- Beto Lopez
“I kept leaving Oakland, and didn’t understand why. ‘I’m from a dope place, why do I keep running away?’” she said she asked herself. “It took me going away to realize my city’s worth.”
In the summer of 2015, she took the plunge, left Atlanta, and returned to Oakland, she says for good. The #RegularsOnly crew, a collective that puts on shows and throws parties in West Oakland, threw her a “welcome back” party. It was at this event that she realized what she wanted to do: more parties — but with a purpose.
And that’s how the SoOakland Collective was born. The first ever SoOakland party was that fall, for Halloween, and more than 750 people showed up. The next one, in January 2016, featured one of her biggest crowds, reaching 1,500 people in attendance.
Today, SoOakland’s house parties are a staple for Oakland’s young professionals. Jamerson develops the concepts for her themed parties, and she curates an eclectic lineup of DJ’s, performers, and vendors for each party. The goal is simple: Spread the word about local businesses owned by people-of-color, invite like-minded attendees, and ensure the safety of the partygoers. Each party is an homage to the house parties many of us went to when we were young. Jamerson likes to keep the casual, laid-back atmosphere, a contrast to the more upscale and “bourgie” events in Oakland.
This is one of the main reasons why each house party is invite-only. Rather than having SoOakland’s events open to the public, Jamerson sends out email invites to those who sign-up on its website (SoOakland.com) to receive information about the collective. This way, those who don’t share SoOakland’s values are, in theory, weeded out.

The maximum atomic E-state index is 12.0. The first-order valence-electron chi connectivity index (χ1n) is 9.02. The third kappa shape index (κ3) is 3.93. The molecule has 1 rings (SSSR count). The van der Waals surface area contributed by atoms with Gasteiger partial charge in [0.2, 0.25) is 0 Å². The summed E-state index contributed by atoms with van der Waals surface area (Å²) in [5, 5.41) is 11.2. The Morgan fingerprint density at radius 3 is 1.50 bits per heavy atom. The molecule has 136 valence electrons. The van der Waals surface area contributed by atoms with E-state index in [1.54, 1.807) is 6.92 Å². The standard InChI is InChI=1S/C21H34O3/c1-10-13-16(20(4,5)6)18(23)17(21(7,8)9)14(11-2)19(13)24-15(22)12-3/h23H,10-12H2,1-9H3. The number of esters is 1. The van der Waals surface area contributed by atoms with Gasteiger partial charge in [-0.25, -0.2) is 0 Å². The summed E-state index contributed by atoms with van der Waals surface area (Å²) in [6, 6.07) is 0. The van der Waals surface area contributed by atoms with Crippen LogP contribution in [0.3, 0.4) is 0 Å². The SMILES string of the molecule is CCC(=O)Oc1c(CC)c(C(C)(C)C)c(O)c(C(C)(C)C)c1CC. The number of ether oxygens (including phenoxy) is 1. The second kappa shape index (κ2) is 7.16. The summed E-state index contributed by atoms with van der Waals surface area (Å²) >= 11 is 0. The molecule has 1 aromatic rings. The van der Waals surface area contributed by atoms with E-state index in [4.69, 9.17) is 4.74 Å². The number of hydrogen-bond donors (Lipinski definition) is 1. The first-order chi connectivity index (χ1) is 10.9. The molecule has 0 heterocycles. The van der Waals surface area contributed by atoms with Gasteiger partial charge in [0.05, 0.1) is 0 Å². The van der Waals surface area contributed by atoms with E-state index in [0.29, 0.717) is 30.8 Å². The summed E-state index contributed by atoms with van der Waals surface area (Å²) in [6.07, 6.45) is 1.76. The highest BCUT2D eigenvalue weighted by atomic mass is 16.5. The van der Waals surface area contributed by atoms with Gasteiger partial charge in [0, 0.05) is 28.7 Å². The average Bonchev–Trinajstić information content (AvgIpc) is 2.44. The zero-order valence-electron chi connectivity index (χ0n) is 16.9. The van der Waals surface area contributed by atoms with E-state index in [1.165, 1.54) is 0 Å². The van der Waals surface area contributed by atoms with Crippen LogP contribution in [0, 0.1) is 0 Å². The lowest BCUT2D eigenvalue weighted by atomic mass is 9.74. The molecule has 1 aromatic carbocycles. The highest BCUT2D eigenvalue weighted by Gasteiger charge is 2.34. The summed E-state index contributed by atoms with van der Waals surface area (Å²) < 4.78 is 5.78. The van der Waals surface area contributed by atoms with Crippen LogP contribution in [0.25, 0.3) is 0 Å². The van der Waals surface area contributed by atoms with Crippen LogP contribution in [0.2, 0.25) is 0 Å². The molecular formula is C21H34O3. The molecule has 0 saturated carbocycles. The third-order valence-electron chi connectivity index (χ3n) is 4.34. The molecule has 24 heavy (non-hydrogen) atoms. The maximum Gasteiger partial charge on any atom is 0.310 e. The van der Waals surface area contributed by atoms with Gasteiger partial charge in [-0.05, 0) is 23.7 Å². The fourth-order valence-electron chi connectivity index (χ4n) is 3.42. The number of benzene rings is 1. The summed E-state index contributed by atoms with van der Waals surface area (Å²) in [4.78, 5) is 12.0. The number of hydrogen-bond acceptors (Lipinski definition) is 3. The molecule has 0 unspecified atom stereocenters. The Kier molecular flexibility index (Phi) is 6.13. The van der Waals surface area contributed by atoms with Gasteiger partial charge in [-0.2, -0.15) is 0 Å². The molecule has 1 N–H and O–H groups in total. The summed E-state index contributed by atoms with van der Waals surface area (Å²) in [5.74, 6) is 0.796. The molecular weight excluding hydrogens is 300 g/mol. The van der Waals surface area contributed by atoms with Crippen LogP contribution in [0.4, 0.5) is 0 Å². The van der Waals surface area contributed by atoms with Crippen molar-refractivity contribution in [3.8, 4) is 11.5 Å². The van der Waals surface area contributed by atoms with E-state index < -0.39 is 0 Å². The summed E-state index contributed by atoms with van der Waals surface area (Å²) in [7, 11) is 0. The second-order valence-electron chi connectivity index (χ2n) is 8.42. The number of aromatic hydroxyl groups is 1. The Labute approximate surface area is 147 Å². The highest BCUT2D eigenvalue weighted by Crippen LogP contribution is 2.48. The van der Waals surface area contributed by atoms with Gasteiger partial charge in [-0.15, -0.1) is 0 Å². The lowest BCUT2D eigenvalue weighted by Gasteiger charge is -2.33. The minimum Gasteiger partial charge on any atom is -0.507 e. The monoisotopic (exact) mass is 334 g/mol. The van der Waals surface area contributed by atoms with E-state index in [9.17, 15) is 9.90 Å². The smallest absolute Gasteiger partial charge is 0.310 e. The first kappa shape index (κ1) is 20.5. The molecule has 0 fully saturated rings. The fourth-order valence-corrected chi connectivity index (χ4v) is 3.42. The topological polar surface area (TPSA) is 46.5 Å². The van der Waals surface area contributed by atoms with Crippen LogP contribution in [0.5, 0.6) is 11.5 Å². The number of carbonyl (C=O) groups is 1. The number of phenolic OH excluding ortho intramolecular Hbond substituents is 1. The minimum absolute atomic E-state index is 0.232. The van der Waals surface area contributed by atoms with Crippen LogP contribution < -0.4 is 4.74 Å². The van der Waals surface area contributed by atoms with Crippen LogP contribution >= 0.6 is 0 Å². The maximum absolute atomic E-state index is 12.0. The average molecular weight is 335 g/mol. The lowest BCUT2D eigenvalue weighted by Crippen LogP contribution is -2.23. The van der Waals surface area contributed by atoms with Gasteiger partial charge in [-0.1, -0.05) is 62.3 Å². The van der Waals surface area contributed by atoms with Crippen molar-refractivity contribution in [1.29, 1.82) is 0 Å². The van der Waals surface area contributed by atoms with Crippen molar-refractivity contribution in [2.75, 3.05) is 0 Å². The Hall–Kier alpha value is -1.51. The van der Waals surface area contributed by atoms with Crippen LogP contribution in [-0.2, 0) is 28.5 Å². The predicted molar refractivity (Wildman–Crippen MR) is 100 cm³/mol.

She says SoOakland is, in part, a response to gentrification in Oakland. Jamerson says she felt that most events in the city cater to transplants, and that longtime residents of Oakland simply do not feel welcome, leaving many Oaklanders feeling like strangers in their own hometown.
“We love our city and hate what is becoming. I wanted to fight the perception of gatherings among Blacks and Browns. I wanted a space to show Oakland culture,” she told the Express.
The SoOakland parties have garnered massive attention. Even Mayor Libby Schaaf took notice of Jamerson’s work, and last July the she proclaimed July 30 as “SoOakland Day.”
The parties have also attracted artists such as Mistah F.A.B. and Dru Down, who have surprised attendees with performances.
Further adding to her idea of a “party with a purpose,” Jamerson often incorporates a social cause to every SoOakland parties. Last year, for example, a summer party included a crew of volunteers that were dedicated to registering attendees to vote.
At the next SoOakland part this week, on Saturday, April 15, 5 percent of the proceeds from ticket sales will benefit Misssey.org, an Oakland nonprofit organization that raises awareness and combats child trafficking. The theme for this SoOakland event is “Wine.Trap.Fashion.”
Jamerson’s goal for the collective is to make it something bigger than just parties, though. She wants to leave a permanent imprint, of fighting for causes that affect Black, Brown and LGBTQ communities in Oakland. A legacy of standing up for basic human rights, fighting gentrification, and enabling home-ownership.
“You can put up condos all around Oakland and change the blueprint of the city, but you will never get rid of the culture that made Oakland the city it is,” she said.